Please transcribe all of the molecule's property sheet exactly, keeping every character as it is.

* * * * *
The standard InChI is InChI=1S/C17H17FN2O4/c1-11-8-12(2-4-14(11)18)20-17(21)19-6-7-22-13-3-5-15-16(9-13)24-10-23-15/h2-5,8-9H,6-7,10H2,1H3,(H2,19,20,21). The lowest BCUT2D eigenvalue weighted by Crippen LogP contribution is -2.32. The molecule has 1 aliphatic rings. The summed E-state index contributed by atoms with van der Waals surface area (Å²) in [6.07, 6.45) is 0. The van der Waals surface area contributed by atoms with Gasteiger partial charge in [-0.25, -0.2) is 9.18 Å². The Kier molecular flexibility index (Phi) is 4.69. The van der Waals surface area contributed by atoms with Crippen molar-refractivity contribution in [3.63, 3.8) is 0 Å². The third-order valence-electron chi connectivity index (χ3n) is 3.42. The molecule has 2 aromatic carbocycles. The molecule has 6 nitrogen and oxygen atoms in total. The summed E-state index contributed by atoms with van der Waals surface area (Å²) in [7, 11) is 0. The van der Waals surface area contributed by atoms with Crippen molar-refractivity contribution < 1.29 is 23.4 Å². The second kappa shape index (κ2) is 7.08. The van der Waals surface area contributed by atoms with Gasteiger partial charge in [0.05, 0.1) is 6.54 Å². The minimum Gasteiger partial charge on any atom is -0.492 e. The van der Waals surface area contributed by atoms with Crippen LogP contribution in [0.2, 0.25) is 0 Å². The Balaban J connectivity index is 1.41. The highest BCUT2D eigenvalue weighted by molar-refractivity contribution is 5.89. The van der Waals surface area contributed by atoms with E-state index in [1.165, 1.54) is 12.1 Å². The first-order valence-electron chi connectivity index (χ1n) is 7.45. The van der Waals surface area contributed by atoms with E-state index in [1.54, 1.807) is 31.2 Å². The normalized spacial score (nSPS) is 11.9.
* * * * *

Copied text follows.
The standard InChI is InChI=1S/C17H17FN2O4/c1-11-8-12(2-4-14(11)18)20-17(21)19-6-7-22-13-3-5-15-16(9-13)24-10-23-15/h2-5,8-9H,6-7,10H2,1H3,(H2,19,20,21). The lowest BCUT2D eigenvalue weighted by Crippen LogP contribution is -2.32. The molecule has 1 aliphatic rings. The summed E-state index contributed by atoms with van der Waals surface area (Å²) in [6.07, 6.45) is 0. The van der Waals surface area contributed by atoms with Gasteiger partial charge in [-0.25, -0.2) is 9.18 Å². The Kier molecular flexibility index (Phi) is 4.69. The van der Waals surface area contributed by atoms with Crippen molar-refractivity contribution in [3.63, 3.8) is 0 Å². The third-order valence-electron chi connectivity index (χ3n) is 3.42. The molecule has 2 aromatic carbocycles. The molecule has 6 nitrogen and oxygen atoms in total. The summed E-state index contributed by atoms with van der Waals surface area (Å²) in [7, 11) is 0. The van der Waals surface area contributed by atoms with Crippen molar-refractivity contribution < 1.29 is 23.4 Å². The second kappa shape index (κ2) is 7.08. The van der Waals surface area contributed by atoms with Gasteiger partial charge in [0.05, 0.1) is 6.54 Å². The minimum Gasteiger partial charge on any atom is -0.492 e. The van der Waals surface area contributed by atoms with Crippen LogP contribution in [0.2, 0.25) is 0 Å². The Balaban J connectivity index is 1.41. The highest BCUT2D eigenvalue weighted by molar-refractivity contribution is 5.89. The van der Waals surface area contributed by atoms with E-state index in [1.165, 1.54) is 12.1 Å². The first-order valence-electron chi connectivity index (χ1n) is 7.45. The van der Waals surface area contributed by atoms with E-state index in [1.54, 1.807) is 31.2 Å². The normalized spacial score (nSPS) is 11.9.